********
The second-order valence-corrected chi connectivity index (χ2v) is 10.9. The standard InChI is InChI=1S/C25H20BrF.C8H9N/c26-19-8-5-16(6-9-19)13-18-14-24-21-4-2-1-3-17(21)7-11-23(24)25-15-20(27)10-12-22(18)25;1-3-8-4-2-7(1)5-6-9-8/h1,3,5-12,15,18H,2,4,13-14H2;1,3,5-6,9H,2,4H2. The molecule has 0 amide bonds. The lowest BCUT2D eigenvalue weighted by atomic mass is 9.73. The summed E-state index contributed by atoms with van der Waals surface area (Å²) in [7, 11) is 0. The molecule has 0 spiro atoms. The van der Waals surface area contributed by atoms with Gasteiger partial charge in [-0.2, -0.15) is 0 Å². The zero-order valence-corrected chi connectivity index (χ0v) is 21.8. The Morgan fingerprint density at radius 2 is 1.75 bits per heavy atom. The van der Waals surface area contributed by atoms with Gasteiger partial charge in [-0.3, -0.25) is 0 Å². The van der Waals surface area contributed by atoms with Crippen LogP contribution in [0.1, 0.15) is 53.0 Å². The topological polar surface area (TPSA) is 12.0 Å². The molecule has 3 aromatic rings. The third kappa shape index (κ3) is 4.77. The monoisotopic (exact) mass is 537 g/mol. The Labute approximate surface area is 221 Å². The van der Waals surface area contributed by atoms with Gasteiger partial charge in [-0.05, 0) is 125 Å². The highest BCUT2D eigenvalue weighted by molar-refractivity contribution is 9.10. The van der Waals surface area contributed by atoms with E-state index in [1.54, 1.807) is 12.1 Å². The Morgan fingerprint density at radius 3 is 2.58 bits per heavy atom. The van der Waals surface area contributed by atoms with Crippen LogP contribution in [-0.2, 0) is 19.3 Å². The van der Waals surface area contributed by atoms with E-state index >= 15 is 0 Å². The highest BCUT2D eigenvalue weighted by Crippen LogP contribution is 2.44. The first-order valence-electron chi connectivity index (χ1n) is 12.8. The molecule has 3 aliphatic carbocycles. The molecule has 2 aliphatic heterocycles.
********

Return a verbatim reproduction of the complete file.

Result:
The second-order valence-corrected chi connectivity index (χ2v) is 10.9. The standard InChI is InChI=1S/C25H20BrF.C8H9N/c26-19-8-5-16(6-9-19)13-18-14-24-21-4-2-1-3-17(21)7-11-23(24)25-15-20(27)10-12-22(18)25;1-3-8-4-2-7(1)5-6-9-8/h1,3,5-12,15,18H,2,4,13-14H2;1,3,5-6,9H,2,4H2. The molecule has 0 amide bonds. The lowest BCUT2D eigenvalue weighted by atomic mass is 9.73. The summed E-state index contributed by atoms with van der Waals surface area (Å²) in [7, 11) is 0. The molecule has 0 spiro atoms. The van der Waals surface area contributed by atoms with Gasteiger partial charge in [-0.2, -0.15) is 0 Å². The zero-order valence-corrected chi connectivity index (χ0v) is 21.8. The Morgan fingerprint density at radius 2 is 1.75 bits per heavy atom. The van der Waals surface area contributed by atoms with Gasteiger partial charge in [-0.3, -0.25) is 0 Å². The van der Waals surface area contributed by atoms with Crippen LogP contribution in [0.1, 0.15) is 53.0 Å². The topological polar surface area (TPSA) is 12.0 Å². The molecule has 3 aromatic rings. The third kappa shape index (κ3) is 4.77. The monoisotopic (exact) mass is 537 g/mol. The Labute approximate surface area is 221 Å². The van der Waals surface area contributed by atoms with Gasteiger partial charge in [-0.05, 0) is 125 Å². The highest BCUT2D eigenvalue weighted by molar-refractivity contribution is 9.10. The van der Waals surface area contributed by atoms with E-state index in [1.54, 1.807) is 12.1 Å². The Morgan fingerprint density at radius 3 is 2.58 bits per heavy atom. The van der Waals surface area contributed by atoms with Crippen LogP contribution in [-0.2, 0) is 19.3 Å². The van der Waals surface area contributed by atoms with E-state index >= 15 is 0 Å². The highest BCUT2D eigenvalue weighted by Crippen LogP contribution is 2.44. The first-order valence-electron chi connectivity index (χ1n) is 12.8. The molecule has 3 aliphatic carbocycles. The molecule has 2 aliphatic heterocycles.